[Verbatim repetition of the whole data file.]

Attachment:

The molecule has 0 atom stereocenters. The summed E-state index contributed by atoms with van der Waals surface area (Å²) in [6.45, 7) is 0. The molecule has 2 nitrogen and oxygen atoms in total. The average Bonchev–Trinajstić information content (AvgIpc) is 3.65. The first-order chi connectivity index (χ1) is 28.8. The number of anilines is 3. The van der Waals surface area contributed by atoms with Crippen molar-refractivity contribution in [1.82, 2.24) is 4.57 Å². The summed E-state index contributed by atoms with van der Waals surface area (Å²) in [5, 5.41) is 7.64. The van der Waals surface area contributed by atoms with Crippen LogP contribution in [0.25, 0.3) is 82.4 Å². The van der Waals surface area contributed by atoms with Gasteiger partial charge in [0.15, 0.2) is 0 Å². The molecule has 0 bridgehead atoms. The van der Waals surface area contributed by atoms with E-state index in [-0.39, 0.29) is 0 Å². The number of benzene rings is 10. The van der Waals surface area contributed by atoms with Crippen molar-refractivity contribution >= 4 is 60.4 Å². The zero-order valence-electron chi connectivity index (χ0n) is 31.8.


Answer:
The molecule has 0 atom stereocenters. The summed E-state index contributed by atoms with van der Waals surface area (Å²) in [6.45, 7) is 0. The molecule has 2 nitrogen and oxygen atoms in total. The average Bonchev–Trinajstić information content (AvgIpc) is 3.65. The first-order chi connectivity index (χ1) is 28.8. The number of anilines is 3. The van der Waals surface area contributed by atoms with Crippen molar-refractivity contribution in [1.82, 2.24) is 4.57 Å². The summed E-state index contributed by atoms with van der Waals surface area (Å²) in [5, 5.41) is 7.64. The van der Waals surface area contributed by atoms with Crippen LogP contribution in [0.25, 0.3) is 82.4 Å². The van der Waals surface area contributed by atoms with Gasteiger partial charge in [0.15, 0.2) is 0 Å². The molecule has 0 bridgehead atoms. The van der Waals surface area contributed by atoms with E-state index in [-0.39, 0.29) is 0 Å². The number of benzene rings is 10. The van der Waals surface area contributed by atoms with Crippen molar-refractivity contribution >= 4 is 60.4 Å². The zero-order valence-electron chi connectivity index (χ0n) is 31.8.